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Tuesday, Jun 6, 2023

Reform Taxing to Medical Device Manufacturer

For years, the employees at Nu-Hope Laboratories Inc. received end-of-year bonuses for their work at the family-owned Pacoima manufacturer. Now, co-owner and President Bradley Galindo is going to have to see whether that tradition will continue, or if it falls to cost cutting measures. The issue: a new 2.3 percent excise tax medical device makers will begin paying in January as part of federal health care reform. Galindo is not a fan of the tax and is a member of a chorus of opponents who say it will harm small manufacturers, lead to cost cutting and loss of jobs, and stifle innovation in the industry. Nu-Hope is a maker of hernia belts and customized “ostomy” products such a colostomy bags used after intestinal and urinary tract surgery. It has already taken steps to keep costs in check. Raises have not been offered for three years and its previously 100-percent covered health care package was modified a few years ago so employees kick in a small percentage. Will the bonuses be on the chopping block? “Next year I’ll look at the books and finances to see if it is feasible to offer it,” Galindo said. The medical device excise tax will be paid based on the amount of sales a manufacturer makes, regardless of whether the company turns a profit. The tax is expected to raise $30 billion over 10 years to fund the nation’s health care programs. The tax does not apply to eyeglasses, contact lenses and hearing aids or to products shipped for export. Nu-Hope had sales of $4 million in 2011 and Galindo said he expects to reach the same amount for this year. The excise tax would take $92,000 from those sales, money that Galindo would rather keep for the company to devise ways to enhance its products. “We’ll have to pass (the cost) on,” Galindo said. “We cannot incur it.” Niche player Nu-Hope is typical of the size of medical device makers in the United States. While the market has dominant players with thousands of employees such as St. Jude Medical Inc. in St. Paul, Minn., Boston Scientific Corp. of Natick, Mass. and Medtronic Inc. of Minneapolis – all of which have operations in the greater Valley area – 80 percent of manufacturers in the industry have 50 or fewer employees, said Brendan Benner, vice president of public affairs for the Medical Device Manufacturers Association, a Washington, D.C.-based trade group. Even before the excise tax was being collected, some of these larger companies reorganized themselves as way to cut costs amid the recession. St. Jude reduced its workforce this fall by several hundred employees, including at its Sylmar facility, and Boston Scientific prepared to do the same. Other cost saving measure may include sending manufacturing jobs overseas or cutting back on research and development, said Bruce Jackson, an analyst with Northland Capital Markets in Minneapolis who follows the medical device industry. “All the companies have been talking about this topic for several quarters,” Jackson said. Medical device spending in the United States hit $156 billion in 2010, according to an October 2012 study done for the Advanced Medical Technology Association, another trade group in the nation’s capital that represents medical device makers. That figure was 6 percent of the overall $2.5 trillion in health care spending in 2010. Nu-Hope does not sell retail but instead supplies wholesalers, small independent pharmacies, nursing homes and medical equipment companies. Its main competition are much larger entities: Danish company Coloplast A/S, Luxembourg-based ConvaTec Healthcare B S.a.r.l. and Hollister Inc. of Libertyville, Ill. Still, by passing the 2.3-percent increase on to his customers, Galindo said he anticipates some decline in orders by customers who will switch to the larger competitors. “They offer wholesalers bulk pricing so the cost is lower and it has a better profit margin,” he said. With the tax set to take effect in less than a month, the political opposition holds out hope Congress will act to kill it. In June, the House approved a measure to repeal the excise tax. Last month, more than 800 companies, trade groups, medical association and venture capital firms sent a letter to the Senate leadership seeking repeal as well. The letter, supported by the Medical Device Manufacturers Association and the Advanced Medical Technology Association, argued that without repeal the industry will see reduced operations, new product development and employment levels. Ultimately, however, it will be up to the Obama administration to make the decision.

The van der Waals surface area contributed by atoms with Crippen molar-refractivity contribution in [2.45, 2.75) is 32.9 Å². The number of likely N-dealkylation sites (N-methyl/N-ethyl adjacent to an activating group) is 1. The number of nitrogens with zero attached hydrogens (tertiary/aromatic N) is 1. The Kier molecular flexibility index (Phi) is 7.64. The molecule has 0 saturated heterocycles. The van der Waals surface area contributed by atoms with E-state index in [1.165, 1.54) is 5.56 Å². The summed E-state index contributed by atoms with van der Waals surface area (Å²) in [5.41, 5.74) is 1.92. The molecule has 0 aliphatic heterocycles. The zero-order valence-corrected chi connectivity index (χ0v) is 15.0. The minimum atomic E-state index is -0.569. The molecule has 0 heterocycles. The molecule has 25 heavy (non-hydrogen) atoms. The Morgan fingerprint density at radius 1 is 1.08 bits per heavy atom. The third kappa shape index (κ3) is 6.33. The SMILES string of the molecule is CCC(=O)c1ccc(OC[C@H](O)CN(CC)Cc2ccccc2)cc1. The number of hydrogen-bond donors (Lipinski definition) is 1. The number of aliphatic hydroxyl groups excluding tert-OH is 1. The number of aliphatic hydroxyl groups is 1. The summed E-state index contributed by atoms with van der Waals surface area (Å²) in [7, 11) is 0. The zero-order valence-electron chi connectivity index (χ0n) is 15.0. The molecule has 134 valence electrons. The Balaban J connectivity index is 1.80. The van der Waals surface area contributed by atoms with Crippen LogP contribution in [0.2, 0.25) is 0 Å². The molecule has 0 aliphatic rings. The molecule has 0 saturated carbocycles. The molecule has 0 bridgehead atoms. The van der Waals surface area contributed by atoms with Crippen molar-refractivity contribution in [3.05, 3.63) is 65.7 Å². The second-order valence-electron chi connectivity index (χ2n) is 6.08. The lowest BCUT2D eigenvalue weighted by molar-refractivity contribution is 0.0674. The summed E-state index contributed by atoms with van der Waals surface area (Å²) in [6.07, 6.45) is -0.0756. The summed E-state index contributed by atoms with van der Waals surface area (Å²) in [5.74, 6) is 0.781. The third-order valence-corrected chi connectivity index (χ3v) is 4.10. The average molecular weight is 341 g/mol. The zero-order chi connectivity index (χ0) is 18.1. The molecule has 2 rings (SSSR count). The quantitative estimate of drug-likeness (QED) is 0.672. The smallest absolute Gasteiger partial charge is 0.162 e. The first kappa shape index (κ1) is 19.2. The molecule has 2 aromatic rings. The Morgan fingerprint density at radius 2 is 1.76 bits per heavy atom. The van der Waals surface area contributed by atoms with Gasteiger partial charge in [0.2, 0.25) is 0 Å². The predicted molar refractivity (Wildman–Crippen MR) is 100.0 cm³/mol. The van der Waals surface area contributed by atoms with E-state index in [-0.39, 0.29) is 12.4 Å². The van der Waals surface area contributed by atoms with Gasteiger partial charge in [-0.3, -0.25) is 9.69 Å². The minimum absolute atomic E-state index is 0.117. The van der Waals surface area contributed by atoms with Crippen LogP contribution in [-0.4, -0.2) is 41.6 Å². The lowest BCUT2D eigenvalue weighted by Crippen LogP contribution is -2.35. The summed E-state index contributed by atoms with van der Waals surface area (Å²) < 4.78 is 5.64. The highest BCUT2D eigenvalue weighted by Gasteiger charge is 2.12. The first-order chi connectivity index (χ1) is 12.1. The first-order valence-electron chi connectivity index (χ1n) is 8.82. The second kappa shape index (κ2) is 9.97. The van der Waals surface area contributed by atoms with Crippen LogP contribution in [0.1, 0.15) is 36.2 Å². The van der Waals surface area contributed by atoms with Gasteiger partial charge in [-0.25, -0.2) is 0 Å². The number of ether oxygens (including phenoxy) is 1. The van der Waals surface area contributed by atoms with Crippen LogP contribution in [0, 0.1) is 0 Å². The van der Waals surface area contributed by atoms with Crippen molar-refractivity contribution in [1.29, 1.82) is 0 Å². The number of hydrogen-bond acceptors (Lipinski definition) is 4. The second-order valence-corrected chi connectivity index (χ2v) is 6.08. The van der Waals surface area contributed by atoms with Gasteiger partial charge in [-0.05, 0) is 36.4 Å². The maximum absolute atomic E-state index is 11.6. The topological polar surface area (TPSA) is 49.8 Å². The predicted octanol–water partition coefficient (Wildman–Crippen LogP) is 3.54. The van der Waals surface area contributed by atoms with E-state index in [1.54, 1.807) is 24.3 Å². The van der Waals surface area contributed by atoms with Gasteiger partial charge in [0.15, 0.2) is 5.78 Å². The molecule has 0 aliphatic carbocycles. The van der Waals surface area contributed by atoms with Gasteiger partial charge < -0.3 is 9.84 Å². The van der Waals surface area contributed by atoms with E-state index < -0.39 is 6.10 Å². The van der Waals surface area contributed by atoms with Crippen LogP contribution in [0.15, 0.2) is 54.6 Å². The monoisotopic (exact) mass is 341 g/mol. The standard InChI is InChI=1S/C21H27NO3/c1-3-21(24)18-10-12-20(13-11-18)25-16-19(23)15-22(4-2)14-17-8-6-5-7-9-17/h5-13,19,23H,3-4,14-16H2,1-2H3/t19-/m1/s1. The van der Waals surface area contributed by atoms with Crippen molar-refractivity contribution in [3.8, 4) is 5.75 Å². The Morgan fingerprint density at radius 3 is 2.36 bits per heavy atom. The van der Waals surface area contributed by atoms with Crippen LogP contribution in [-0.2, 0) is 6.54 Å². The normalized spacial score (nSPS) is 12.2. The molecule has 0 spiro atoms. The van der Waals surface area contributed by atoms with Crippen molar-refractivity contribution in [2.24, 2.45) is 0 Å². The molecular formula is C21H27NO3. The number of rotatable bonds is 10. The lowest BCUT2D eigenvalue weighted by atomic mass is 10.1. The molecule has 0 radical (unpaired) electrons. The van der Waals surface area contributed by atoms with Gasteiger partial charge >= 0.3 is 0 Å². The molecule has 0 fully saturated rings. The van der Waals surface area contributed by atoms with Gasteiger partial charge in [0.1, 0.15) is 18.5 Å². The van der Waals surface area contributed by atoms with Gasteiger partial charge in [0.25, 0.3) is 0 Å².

Mark Madler
Mark Madler
Mark R. Madler covers aviation & aerospace, manufacturing, technology, automotive & transportation, media & entertainment and the Antelope Valley. He joined the company in February 2006. Madler previously worked as a reporter for the Burbank Leader. Before that, he was a reporter for the City News Bureau of Chicago and several daily newspapers in the suburban Chicago area. He has a bachelor’s of science degree in journalism from the University of Illinois, Urbana-Champaign.

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